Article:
(d) The pitcher, while touching his plate, throws, or feints a throw to an unoccupied base, except for the purpose of making a play;
(e) The pitcher makes an illegal pitch;
Rule 8.05(e) Comment: A quick pitch is an illegal pitch. Umpires will judge a quick pitch as one delivered before the batter is reasonably set in the batter’s box. With runners on base the penalty is a balk; with no runners on base, it is a ball. The quick pitch is dangerous and should not be permitted.
(f) The pitcher delivers the ball to the batter while he is not facing the batter;
(g) The pitcher makes any motion naturally associated with his pitch while he is not touching the pitcher’s plate;
(h) The pitcher unnecessarily delays the game;
Rule 8.05(h) Comment: Rule 8.05(h) shall not apply when a warning is given pursuant to Rule 8.02(c) (which prohibits intentional delay of a game by throwing to fielders not in an attempt to put a runner out). If a pitcher is ejected pursuant to Rule 8.02(c) for continuing to delay the game, the penalty in Rule 8.05(h) shall also apply. Rule 8.04 (which sets a time limit for a pitcher to deliver the ball when the bases are unoccupied) applies only when there are no runners on base.
(i) The pitcher, without having the ball, stands on or astride the pitcher’s plate or while off the plate, he feints a pitch;
(j) The pitcher, after coming to a legal pitching position, removes one hand from the ball other than in an actual pitch, or in throwing to a base;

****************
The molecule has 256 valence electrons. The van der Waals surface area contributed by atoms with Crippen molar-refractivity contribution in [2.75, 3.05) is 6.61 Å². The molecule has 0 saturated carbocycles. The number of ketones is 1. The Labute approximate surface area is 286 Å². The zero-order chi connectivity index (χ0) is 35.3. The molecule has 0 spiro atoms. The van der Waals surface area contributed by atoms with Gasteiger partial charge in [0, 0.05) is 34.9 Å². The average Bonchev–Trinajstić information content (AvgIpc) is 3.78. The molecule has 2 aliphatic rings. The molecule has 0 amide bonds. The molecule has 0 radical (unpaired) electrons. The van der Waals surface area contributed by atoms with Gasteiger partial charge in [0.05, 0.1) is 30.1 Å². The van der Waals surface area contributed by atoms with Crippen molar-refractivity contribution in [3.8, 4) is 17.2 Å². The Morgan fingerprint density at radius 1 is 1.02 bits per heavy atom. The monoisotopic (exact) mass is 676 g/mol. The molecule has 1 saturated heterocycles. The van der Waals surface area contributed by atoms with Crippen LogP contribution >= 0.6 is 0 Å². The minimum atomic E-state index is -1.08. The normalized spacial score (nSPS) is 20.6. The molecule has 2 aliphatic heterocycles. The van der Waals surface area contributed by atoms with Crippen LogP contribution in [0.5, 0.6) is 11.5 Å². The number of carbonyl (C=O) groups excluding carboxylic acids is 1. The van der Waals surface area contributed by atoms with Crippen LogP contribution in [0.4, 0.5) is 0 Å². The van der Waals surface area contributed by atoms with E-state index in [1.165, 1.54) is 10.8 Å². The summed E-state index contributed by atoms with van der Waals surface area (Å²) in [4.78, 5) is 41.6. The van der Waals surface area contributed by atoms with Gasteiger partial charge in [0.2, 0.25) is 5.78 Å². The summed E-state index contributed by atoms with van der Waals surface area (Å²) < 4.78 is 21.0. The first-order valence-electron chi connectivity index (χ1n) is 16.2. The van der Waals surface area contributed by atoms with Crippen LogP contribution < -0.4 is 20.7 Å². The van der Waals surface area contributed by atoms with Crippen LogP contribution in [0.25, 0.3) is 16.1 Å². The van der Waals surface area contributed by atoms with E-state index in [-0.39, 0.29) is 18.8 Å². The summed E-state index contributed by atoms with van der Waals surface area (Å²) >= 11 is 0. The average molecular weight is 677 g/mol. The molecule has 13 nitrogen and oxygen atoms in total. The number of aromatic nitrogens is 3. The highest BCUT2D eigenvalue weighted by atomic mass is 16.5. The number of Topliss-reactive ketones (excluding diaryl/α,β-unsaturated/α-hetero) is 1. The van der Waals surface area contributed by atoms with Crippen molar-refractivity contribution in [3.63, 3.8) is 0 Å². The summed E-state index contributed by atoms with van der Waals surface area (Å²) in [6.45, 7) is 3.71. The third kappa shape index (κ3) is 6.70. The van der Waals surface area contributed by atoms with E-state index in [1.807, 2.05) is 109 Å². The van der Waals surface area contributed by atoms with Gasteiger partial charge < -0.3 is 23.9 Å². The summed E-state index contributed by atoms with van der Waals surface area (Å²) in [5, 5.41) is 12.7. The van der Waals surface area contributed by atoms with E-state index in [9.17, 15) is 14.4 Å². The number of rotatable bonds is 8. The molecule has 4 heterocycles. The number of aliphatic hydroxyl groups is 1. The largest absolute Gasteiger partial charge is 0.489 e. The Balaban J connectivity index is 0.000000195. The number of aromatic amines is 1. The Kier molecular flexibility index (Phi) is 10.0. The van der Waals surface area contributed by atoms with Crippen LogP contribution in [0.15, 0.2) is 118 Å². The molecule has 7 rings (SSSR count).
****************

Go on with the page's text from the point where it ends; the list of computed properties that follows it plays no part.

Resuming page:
(k) The pitcher, while touching his plate, accidentally or intentionally has the ball slip or fall out of his hand or glove;
(l) The pitcher, while giving an intentional base on balls, pitches when the catcher is not in the catcher’s box;
(m) The pitcher delivers the pitch from Set Position without coming to a stop.
PENALTY: The ball is dead, and each runner shall advance one base without liability to be put out, unless the batter reaches first on a hit, an error, a base on balls, a hit batter, or otherwise, and all other runners advance at least one base, in which case the play proceeds without reference to the balk.
APPROVED RULING: In cases where a pitcher balks and throws wild, either to a base or to home plate, a runner or runners may advance beyond the base to which he is entitled at his own risk.
APPROVED RULING: A runner who misses the first base to which he is advancing and who is called out on appeal shall be considered as having advanced one base for the purpose of this rule.
Rule 8.05 Comment: Umpires should bear in mind that the purpose of the balk rule is to prevent the pitcher from deliberately deceiving the base runner. If there is doubt in the umpire’s mind, the “intent” of the pitcher should govern. However, certain specifics should be borne in mind:
(a) Straddling the pitcher’s rubber without the ball is to be interpreted as intent to deceive and ruled a balk.
(b) With a runner on first base the pitcher may make a complete turn, without hesitating toward first, and throw to second. This is not to be interpreted as throwing to an unoccupied base.
Holy cow! There are a lot of actions that warrant a balk. I’m now pretty convinced balks are under-called. As a self proclaimed balk aficionado, it worries me that I knew so little. Now I’m worried that the umpires aren’t watching as closely as they could to identify balk-worthy movements. (As I write this paragraph Gary Cohen on SNY argues that Jansen, Dodgers’ pitcher, didn’t come to a full stop before releasing a pitch. That’s a balk. A balk the umps didn’t call.) Also, I used the word “balk” way too many times in this paragraph.